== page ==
What is blockchain technology?
ZHANG: Blockchain is the underlying technology behind bitcoin and, to put it simply, consists of two parts: one part is block and the other part is chain. The latter is a chain of ownership. The digital coin of bitcoin is represented by the total history of ownership passing from the initial owner to the next owner to the next. All of these transactions are securely encrypted. Block refers to putting transactions—it could be a couple or hundreds or thousands—together into a block. These blocks would be validated by the “validation nodes” in the bitcoin network. If we look into the mechanism behind it, blockchain is actually a distributed database, or ledger, where the nodes in the network keep the balances of all the other nodes. Any node automatically keeps the history of the transactions of all the other nodes. That is the distributed layer of a blockchain, which makes it so special.

On top of that, you can have a smart contract layer. If you think about the bitcoin blockchain as cash transactions, basically this is additions and subtractions on the distributed ledger of balances. If you extend that to more sophisticated math, you can have programs on these distributed ledgers. You can have stocks, bonds, credit default swaps, insurance contracts, all of these can reside on the distributed ledger, and that is what we call smart contracts.

How does this idea of smart contracts change transactions?
EITELWEIN: Blockchain has the potential to provide us a system where we can store transactions, even contracts, in a distributed manner. In the past, we had to have one central database where we put it all together to have a consistent view, and now we can have the same distributed across thousands of nodes provided by all participants. This makes it immutable—unless you can control all of the nodes. We could do transactions, store contracts on this network of nodes, and we wouldn’t need an intermediary that manages this and ensures that everything is consistent. This is quite a new concept for IT architecture, but it’s also a very new concept on how you organize transactions across parties. And that’s the magic of the blockchain as far as we see it.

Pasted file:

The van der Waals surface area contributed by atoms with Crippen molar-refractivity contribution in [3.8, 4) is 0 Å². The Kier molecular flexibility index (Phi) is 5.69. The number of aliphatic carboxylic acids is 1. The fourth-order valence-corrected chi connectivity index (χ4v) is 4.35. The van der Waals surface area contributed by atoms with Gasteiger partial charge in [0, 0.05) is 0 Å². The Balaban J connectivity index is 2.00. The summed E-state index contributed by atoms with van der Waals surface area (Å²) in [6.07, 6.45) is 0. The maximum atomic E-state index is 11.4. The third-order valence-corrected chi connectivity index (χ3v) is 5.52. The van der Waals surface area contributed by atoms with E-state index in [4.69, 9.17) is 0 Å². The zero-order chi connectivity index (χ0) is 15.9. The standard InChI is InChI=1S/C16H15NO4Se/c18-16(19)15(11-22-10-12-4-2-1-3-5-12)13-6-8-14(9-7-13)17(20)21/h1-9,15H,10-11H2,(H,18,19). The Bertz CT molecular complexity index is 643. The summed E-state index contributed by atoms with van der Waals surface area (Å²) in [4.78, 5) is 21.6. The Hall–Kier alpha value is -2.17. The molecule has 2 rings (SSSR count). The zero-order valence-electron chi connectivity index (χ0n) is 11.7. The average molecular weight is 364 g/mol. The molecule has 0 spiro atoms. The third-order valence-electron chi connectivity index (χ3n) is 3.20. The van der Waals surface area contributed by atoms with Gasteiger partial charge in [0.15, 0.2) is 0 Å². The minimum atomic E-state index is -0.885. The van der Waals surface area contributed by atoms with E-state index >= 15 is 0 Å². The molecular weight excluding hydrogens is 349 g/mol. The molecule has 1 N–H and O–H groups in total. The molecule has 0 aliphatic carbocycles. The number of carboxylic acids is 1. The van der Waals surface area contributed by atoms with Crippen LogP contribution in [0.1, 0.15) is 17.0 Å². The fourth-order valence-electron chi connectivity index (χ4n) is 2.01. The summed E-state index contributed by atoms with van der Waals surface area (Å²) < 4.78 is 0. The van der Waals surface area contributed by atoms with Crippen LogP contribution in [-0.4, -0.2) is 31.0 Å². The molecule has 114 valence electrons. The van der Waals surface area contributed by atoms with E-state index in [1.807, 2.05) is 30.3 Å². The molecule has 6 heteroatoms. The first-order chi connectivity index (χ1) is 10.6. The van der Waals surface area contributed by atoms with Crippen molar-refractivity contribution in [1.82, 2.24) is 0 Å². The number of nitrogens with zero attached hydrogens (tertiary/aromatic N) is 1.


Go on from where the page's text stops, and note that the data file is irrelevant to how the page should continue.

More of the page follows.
Is it being used today in insurance and other industries?
EITELWEIN: In a B2B environment, we have pilots and proofs of concept, but we’re not using it productively yet. It is a very new, and still not mature, technology. The potential use cases are pretty apparent: any kind of contract we have in paper or PDF today could be translated into a smart contract on the blockchain. You could close such contracts online, and they would be immediately available to all the participants. A contract would be immutable and could even have program code embedded that executes automatically based on events or a certain point in time. There are a lot of contracts and transactions in insurance and other industries, and these could be modeled, transacted and stored on a blockchain—providing more transparency and more convenience to all.

What are the benefits for customers?
EITELWEIN: As a customer, first of all, I can get rid of paperwork and have a fully digital means of closing a contract in a very secure manner. The second I click “OK,” it would be secured and stored, and it would be active. My ID would be verified automatically. The speed of transaction, the clarity, is something that I find very attractive.

As a customer, I would certainly value this.